ACSM's Worksite Health Promotion Manual is the most practical resource of its kind, giving students and professionals alike the most useful information available to start, run, and evaluate worksite programs.
Editor Carolyn Cox, PhD, CHES, expertly compiles dozens of proven and implemented ideas and examples from 30 of the top practitioners, researchers, and leaders in the field, making the manual a day-to-day resource for working health promotion practitioners. The hands-on text stresses the importance of making worksite health promotion relevant to today's top business leaders to ensure its long-term success.
Worksite health promotion traditionally has taken a back seat to business and medicine, in part because of consumer attitudes: People don't want to do what they should. For the minority who do, the benefits take time, sometimes years, to achieve. The ACSM's Worksite Health Promotion Manual predicts that the profession will only grow and flourish if practitioners successfully relate their work to business objectives and medical outcomes, to consumers and corporations, and to everyday performance as well as long-term health.
The five-part text features easy-to-read sections that allow readers to find specific information quickly. Other features include the following:·Lists of resources that professionals can use to maximize program efficiency and cost effectiveness·Examples of best practices from the profession·Chapter-by-chapter icons that highlight important principles in each section·A comprehensive appendix that contains 15 forms designed to guide businesses through various aspects of worksite health promotion·Popular Web sites for health promotion
Part I, “Building a Strong Foundation,” advocates that all interventions and planning be based on proven theory, encouraging practitioners to foster more partnerships to be successful.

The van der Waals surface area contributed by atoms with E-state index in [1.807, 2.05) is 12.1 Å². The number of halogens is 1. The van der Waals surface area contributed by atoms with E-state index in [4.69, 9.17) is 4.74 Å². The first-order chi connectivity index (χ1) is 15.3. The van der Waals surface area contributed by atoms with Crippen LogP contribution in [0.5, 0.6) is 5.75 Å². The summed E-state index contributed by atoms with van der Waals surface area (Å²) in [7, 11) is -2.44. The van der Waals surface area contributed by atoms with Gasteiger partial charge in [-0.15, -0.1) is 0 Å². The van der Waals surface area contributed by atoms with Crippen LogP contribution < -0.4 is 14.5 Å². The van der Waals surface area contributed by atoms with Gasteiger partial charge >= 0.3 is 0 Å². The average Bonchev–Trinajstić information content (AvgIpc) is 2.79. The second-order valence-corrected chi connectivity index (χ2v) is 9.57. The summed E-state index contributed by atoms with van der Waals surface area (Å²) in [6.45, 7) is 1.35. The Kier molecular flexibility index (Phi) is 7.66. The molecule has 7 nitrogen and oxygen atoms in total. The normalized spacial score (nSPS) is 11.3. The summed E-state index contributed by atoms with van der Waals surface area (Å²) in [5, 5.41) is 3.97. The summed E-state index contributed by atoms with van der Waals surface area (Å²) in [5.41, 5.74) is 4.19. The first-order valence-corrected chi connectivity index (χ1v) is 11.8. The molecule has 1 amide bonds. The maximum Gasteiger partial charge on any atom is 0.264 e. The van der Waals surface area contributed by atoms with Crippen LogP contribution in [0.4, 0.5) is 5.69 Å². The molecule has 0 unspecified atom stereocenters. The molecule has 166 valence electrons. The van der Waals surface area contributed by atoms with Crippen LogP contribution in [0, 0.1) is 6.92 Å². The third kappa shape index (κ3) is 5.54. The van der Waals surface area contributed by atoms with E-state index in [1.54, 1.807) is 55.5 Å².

Part II, “Operation Processes That Work,” reviews the four cornerstones of an effective health promotion program and their interdependency: needs assessment and evaluation, health culture development, effective interventions, and relapse prevention.
Part III, “Development Strategies for Mature Programs,” offers current resources to help practitioners revitalize and continue to develop existing programs.
Part IV, “Reengineering for Mature Programs,” challenges programs to find and use a variety of tools and processes to break away from the status quo, ultimately improving the creative and innovative process.
Part V, “The Twenty-First Century Challenge,” presents viewpoints of other movements that are influencing health promotion.
The ACSM's Worksite Health Promotion Manual is an ideal reference for professionals who are setting up, running, and evaluating on-the-job programs. It's the most practical, hands-on tool available for worksite health promotion practitioners, complete with real-world case studies and objectives to help with healthy worksite promotion.
|Publisher:||Human Kinetics Publishers|
|Edition description:||Older Edition|
|Product dimensions:||8.50(w) x 11.00(h) x 0.65(d)|
|Age Range:||18 Years|
About the Author
Carolyn C. Cox, PhD, CHES, is an associate professor of health science at Truman State University in Kirksville, Missouri. She is respected in the field of worksite health promotion and frequently serves as a reviewer for textbook publishers on the topic.